"The Pharmacy Prison"
by Dr. Anthony Ryan Hatch, Assistant Professor of Science in Society, Wesleyan University
2:30pm-3:45pm in 2309 Parren J. Mitchell ASY Building
(Reception immediately following in 1101 Parren J. Mitchell ASY Building)
It is difficult, if not impossible, to determine the extent to which prisons and jails in the United States might be overprescribing psychotropic drugs for the purposes of controlling prisoners. To tackle this question, “The Pharmacy Prison" analyzes the findings of several major government performance audits of prison pharmacies to understand how prisons function as operate as major conduits for drugs, especially psychotropics, in the era of mass incarceration. Prison pharmacies are plagued by chronic management problems including poor record keeping and inventory systems, inadequate drug formularies, lack of space and well-trained personnel, and minimal oversight. This analysis positions the absence of official knowledge about the institutional practices that may govern unjust psychotropic distribution against the bureaucratic realities of prison pharmacy management practices.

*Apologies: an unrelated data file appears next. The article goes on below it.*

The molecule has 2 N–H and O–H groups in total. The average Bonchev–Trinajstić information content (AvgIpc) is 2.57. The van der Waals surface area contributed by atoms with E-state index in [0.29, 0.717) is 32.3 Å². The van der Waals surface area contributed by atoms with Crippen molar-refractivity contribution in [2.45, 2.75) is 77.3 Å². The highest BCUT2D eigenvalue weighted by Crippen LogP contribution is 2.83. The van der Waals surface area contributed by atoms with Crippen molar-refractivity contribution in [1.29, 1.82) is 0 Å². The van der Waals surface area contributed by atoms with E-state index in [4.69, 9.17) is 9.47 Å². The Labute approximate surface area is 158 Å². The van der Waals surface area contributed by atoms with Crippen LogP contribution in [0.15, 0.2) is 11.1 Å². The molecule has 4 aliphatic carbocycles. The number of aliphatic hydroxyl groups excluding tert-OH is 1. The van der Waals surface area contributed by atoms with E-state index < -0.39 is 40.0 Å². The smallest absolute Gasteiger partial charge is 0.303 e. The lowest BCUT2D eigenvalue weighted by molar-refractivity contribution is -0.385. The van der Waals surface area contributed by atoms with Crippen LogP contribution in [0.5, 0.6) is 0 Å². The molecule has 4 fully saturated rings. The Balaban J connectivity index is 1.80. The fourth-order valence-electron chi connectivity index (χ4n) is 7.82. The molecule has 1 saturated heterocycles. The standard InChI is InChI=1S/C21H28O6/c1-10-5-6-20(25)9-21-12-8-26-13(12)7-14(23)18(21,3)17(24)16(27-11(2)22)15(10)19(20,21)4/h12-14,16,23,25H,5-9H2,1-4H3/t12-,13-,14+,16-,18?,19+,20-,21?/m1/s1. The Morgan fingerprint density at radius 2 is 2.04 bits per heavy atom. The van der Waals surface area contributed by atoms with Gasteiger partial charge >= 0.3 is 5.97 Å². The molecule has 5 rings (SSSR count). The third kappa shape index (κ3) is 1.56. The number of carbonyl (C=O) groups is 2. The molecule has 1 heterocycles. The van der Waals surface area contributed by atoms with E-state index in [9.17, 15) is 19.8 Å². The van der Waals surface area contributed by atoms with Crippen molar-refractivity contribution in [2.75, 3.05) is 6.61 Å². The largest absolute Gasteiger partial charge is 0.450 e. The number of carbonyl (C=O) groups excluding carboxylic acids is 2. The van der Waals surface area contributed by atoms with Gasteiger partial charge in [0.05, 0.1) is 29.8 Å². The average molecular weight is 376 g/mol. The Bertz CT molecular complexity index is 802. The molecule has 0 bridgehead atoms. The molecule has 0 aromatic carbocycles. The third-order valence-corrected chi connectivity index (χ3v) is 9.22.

About the Speaker
Anthony Ryan Hatch is a sociologist whose teaching and scholarship examine questions about science , technology, and inequality. His specific areas of specialization are science and technology studies, medical sociology, critical social theories, and political sociology. His new book, Blood Sugar: Racial Pharmacology and Food Justice in Black America, examines how a new biomedical concept called “metabolic syndrome” constitutes a new way for scientists to study and treat metabolic health problems like diabetes, heart disease, and obesity, a way of reproducing biological and genetic concepts of race and ethnicity, and a political strategy that obscures how institutionalized racisms shape human metabolism.
Professor Hatch’s current project focuses on the uses and meanings of psychotropic drugs in institutionalized mental health care settings in the United States. This project, tentatively titled, “Silent Cells: Psychotropics and Instituionalized Life,” investigates how psychotropic drugs function as technologies of biosocial control in an era of mass incarceration.
His research is published in Issues in Race and Society; Criminal Justice Studies; Routledge Handbook of Science, Technology, and Society; Mattering: Feminism, Science, and Materialism; 50 Years After Deinstitutionalization: Mental Illness in Contemporary Communities. You can also watch his 2016 Wesleyan Thinks Big talk, titled “On Serving Others: Labor and Justice in the New Gilded Age.”
Professor Hatch’s recent courses include Cultural Studies of Health, Metabolism and Technoscience, Life and Death: Relations of Biopower and Necropower, Antipsychiatry, and TechnoPrisons: Corrections, Technology, and Society.
Professor Hatch earned is AB in Philosophy at Dartmouth College and his MA and PhD in Sociology at the University of Maryland at College Park. He spent years working in community-based public health research at the Rollins School of Public Health at Emory University in Atlanta.